B.C. government willing to talk about light rail to Langford – From the Victoria Times Colonist

Good news from Victoria!

Though I find the proposed cost of $950 million rather steep ( the full build 136 km. Rail for the Valley Leewood TramTrain report cost less than $50 million more to build), that the provincial government is actually talking LRT is ground breaking. Victoria’s geography may play a part in this as acquiring land for new highways may cost more than acquiringAi??lands needed for rail, in fact by using light rail existing rail corridors/railway tracks can be utilized.

As for the E & N railway, if the provincial government can’t ante up $7.5 million to maintain the tracks is just shameful, considering that they subsidized the SkyTrain light-metro system by over $250 million annually and just the Hwy 17/Gateway HwyAi??interchange in South Delta must cost well over $500 million alone.

Le Mans, France, recently opened a newAi??15.4 km.Ai??light rail system in November 2007 and it is interesting to note that the city of Le mans has a population of 150,000, yet can afford a quality public transportation service. The cost of Le Mans new tramway (streetcar) ai??i?? 302, or a little over $425 million! By using TramTrain and streetcar operation in downtown Victoria, the cost for LRT in Victoria should be considerably less than $950 million.

Has anyone dared to ask; “How cheaply can we build light rail in Victoria?”

An Alstom Citadis 302Ai??Le Mans Tram

B.C. government willing to talk about light rail to Langford

By Rob Shaw and Bill Cleverley, timescolonist.com

April 28, 2011

Victoria, B.C. – A proposed $950-million light rail transit system from Victoria to Langford has met with mixed reviews.

The B.C. government is willing to talk to capital region municipalities about whether it can help pay for the system, said Transportation Minister Blair Lekstrom. “I think they’ve done a very good job with their plan to put forward the options they feel work best for the Greater Victoria area,” said Lekstrom.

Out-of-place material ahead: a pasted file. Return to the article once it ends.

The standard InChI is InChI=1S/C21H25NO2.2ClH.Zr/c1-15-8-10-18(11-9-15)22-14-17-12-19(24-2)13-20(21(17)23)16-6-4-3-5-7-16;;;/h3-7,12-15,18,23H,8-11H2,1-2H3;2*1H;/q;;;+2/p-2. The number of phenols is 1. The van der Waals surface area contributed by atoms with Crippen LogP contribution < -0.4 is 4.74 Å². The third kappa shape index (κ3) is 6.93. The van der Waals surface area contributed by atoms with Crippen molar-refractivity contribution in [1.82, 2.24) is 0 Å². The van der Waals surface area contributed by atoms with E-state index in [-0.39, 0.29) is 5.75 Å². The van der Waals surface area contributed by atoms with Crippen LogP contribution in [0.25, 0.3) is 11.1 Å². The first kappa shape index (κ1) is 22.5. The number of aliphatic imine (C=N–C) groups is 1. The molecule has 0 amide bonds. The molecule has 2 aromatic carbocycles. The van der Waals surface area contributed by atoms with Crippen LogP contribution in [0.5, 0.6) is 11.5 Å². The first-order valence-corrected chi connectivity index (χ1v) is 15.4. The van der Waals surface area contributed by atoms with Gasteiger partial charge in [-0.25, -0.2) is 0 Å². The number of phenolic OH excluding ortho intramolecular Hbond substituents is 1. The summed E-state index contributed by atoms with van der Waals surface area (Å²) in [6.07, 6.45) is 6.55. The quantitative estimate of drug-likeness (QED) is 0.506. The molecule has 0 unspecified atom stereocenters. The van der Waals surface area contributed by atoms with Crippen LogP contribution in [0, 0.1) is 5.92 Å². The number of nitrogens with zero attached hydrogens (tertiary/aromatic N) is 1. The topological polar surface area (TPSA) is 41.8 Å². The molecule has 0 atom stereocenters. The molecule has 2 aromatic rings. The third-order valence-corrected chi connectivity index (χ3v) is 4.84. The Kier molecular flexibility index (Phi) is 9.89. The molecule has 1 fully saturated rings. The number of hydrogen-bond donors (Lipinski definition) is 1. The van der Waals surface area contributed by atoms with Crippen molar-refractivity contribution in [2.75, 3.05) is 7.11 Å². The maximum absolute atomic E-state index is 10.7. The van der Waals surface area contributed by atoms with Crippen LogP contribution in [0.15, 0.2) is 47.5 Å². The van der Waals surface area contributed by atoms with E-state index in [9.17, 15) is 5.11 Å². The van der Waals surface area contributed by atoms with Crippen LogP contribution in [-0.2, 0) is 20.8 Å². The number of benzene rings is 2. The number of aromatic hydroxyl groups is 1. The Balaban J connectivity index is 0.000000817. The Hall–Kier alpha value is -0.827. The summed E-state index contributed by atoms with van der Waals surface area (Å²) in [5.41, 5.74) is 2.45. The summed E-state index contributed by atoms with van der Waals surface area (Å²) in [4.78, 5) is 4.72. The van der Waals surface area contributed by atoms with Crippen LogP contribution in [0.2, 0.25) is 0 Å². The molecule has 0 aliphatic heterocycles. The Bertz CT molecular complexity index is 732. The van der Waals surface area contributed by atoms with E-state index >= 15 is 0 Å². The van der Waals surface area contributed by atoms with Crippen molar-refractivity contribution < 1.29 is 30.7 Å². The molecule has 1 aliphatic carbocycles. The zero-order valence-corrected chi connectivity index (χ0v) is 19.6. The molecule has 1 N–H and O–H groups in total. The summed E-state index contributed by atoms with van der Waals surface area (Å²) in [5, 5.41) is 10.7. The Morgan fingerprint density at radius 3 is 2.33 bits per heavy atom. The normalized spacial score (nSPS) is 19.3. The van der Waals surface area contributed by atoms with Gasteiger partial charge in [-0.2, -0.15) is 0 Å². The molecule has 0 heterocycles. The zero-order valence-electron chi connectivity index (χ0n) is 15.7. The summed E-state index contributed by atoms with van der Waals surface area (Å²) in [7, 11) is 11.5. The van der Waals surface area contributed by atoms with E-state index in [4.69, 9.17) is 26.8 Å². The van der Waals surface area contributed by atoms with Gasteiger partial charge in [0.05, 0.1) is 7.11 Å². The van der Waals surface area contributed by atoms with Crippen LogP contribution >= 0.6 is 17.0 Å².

“We are prepared to enter discussions and see what we can do to accommodate what the needs are here. Obviously it’s very important. You don’t have to be from here to recognize that there’s challenges with the transportation issues that are taking place here.”

Funding from senior governments ai??i?? both the province and the federal government ai??i?? is just one of the issues that has to be sorted out before any decision can be made on LRT, said Saanich Mayor Frank Leonard, a Victoria Regional Transit commissioner.

“It [LRT] is what our future should look like. In fact I think in the next generation LRT should also be part of the future for McKenzie to UVic and Pat Bay to the airport and the ferry. In a generation I think that’s what our region needs to look like,” Leonard said.

However, he said, it has to be determined if the federal and provincial governments are willing to offset the costs; local taxpayers have to be given an opportunity to comment fully and there has to be more detail about issues such as the potential effect on Douglas Street traffic.

“We want to make sure we can commit to the big picture but still resolve issues at a later date.”

Bev Highton, chairman of the steering committee for the Association of Douglas Street Businesses, is concerned a dedicated LRT route into Victoria will reduce space for general traffic on Douglas Street to one lane in either direction. He does not think the potential benefits of LRT come anywhere near to justifying the $950-million cost.